Interview with Phyllis Wesolowski

Phyllis Wesolowski grew up in a small town in Iowa called Estherville. Population: roughly 6,000. She grew up during the great depression, therefore life wasn’t easy. She lived with her mom and dad, along with her two bothers and two sisters. Money was scarce. Food was taken care, because of the fact that they lived on a farm. Other than the necessities, there weren’t many goods in her house. Life was rough but her life got even tougher when she left her nest for Boston.

At the age of 17 Phyllis started her journey and boarded a bus to Boston, Massachusetts. Her voyage took three days and two nights, surrounded by strangers, traveling to a place that was completely new to her. Phyllis was traveling to Boston for a new job opportunity. A rest home. Luckily, her job offered free room and board at the rest home, because at the time Phyllis was broke. Although the room was free, she didn’t enjoy living there, mostly because her roommate was an old lady in her upper 50’s. Phyllis was too scared to talk to her.

Phyllis didn’t feel at home in Boston. She remembers back to her “going away party” everyone that attended wrote her a letter. Phyllis was told that once she got to Boston she was suppose to read one letter a day, but she was home sick and decided to read them all at once.

She wasn’t all alone in Boston. At 910 Chestnut Hill lived her sister. The first time Phyllis tried visiting her sister she took the bus. Everyone told her to tell the bus diver the address she needed to go to so he would drop her off at the house instead of the bus station. She told him. The bus driver ended up dropping her off at a corner on a busy street. She was left with nothing but her two suitcases. “I was scared to death,” she said. Luckily, a police officer saw her crying and kindly took her into his car and drove her to her sister’s house. When she got to the correct address, she arrived crying.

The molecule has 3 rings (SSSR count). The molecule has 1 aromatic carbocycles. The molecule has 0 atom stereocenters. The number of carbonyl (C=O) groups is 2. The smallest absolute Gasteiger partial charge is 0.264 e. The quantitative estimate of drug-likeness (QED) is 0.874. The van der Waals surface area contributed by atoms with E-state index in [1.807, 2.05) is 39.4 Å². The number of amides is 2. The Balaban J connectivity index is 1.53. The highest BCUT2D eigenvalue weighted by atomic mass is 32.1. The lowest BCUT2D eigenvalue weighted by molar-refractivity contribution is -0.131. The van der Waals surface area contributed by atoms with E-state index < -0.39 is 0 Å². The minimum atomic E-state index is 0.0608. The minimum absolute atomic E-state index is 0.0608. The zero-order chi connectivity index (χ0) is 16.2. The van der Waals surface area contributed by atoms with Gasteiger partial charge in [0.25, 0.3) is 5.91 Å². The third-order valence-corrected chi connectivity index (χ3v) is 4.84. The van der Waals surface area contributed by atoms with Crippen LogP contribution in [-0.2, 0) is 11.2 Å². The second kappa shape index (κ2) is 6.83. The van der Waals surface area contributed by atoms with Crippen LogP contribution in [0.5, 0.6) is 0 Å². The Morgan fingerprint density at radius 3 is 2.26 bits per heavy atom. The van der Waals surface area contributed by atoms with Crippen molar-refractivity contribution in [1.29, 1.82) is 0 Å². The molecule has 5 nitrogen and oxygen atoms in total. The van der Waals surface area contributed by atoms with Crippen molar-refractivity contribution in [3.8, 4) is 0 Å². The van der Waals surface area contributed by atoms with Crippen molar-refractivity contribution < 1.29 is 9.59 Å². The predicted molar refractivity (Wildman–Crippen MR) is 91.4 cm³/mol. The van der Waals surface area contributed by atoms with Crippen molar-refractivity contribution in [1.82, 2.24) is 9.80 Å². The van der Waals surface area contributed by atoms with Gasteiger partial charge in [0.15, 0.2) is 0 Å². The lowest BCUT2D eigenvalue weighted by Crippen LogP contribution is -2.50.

After that traumatic experience Phyllis memorized one way to get to her sister’s house. It required her to take the subway. Her sister told Phyllis not to take the subway, but Phyllis went against her word. As Phyllis was walking down to the subway, she fell down two flights of stairs. She decided to take the bus from then on.

After three years of living in Boston she decided to move to Omaha, Nebraska. Phyllis moved out to Omaha for business school. While at business school, she met the man of her dreams. William Wesolowski. They got married. Once William got out of the service together they moved to Milwaukee, Wisconsin where they had four healthy children. One of whom was my mom.





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